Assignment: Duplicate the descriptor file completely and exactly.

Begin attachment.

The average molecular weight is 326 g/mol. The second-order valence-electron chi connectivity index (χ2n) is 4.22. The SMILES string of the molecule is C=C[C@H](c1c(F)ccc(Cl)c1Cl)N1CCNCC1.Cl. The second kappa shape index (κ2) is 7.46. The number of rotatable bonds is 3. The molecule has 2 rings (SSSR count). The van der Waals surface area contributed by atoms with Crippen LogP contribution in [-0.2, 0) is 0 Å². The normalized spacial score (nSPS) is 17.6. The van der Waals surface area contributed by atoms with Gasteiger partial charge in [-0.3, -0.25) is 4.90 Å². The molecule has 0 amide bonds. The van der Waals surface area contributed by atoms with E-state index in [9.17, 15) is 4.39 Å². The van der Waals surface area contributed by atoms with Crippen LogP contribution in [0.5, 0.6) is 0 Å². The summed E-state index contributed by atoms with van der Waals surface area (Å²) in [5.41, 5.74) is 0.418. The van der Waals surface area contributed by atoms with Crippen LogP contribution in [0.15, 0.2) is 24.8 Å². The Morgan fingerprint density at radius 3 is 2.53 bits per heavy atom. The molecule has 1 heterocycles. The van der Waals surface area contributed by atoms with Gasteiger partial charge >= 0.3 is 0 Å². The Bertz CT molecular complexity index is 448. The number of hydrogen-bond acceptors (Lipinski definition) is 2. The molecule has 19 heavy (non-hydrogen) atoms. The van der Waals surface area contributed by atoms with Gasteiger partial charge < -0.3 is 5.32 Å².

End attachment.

The average molecular weight is 326 g/mol. The second-order valence-electron chi connectivity index (χ2n) is 4.22. The SMILES string of the molecule is C=C[C@H](c1c(F)ccc(Cl)c1Cl)N1CCNCC1.Cl. The second kappa shape index (κ2) is 7.46. The number of rotatable bonds is 3. The molecule has 2 rings (SSSR count). The van der Waals surface area contributed by atoms with Crippen LogP contribution in [-0.2, 0) is 0 Å². The normalized spacial score (nSPS) is 17.6. The van der Waals surface area contributed by atoms with Gasteiger partial charge in [-0.3, -0.25) is 4.90 Å². The molecule has 0 amide bonds. The van der Waals surface area contributed by atoms with E-state index in [9.17, 15) is 4.39 Å². The van der Waals surface area contributed by atoms with Crippen LogP contribution in [0.5, 0.6) is 0 Å². The summed E-state index contributed by atoms with van der Waals surface area (Å²) in [5.41, 5.74) is 0.418. The van der Waals surface area contributed by atoms with Crippen LogP contribution in [0.15, 0.2) is 24.8 Å². The Morgan fingerprint density at radius 3 is 2.53 bits per heavy atom. The molecule has 1 heterocycles. The van der Waals surface area contributed by atoms with Gasteiger partial charge >= 0.3 is 0 Å². The Bertz CT molecular complexity index is 448. The number of hydrogen-bond acceptors (Lipinski definition) is 2. The molecule has 19 heavy (non-hydrogen) atoms. The van der Waals surface area contributed by atoms with Gasteiger partial charge < -0.3 is 5.32 Å².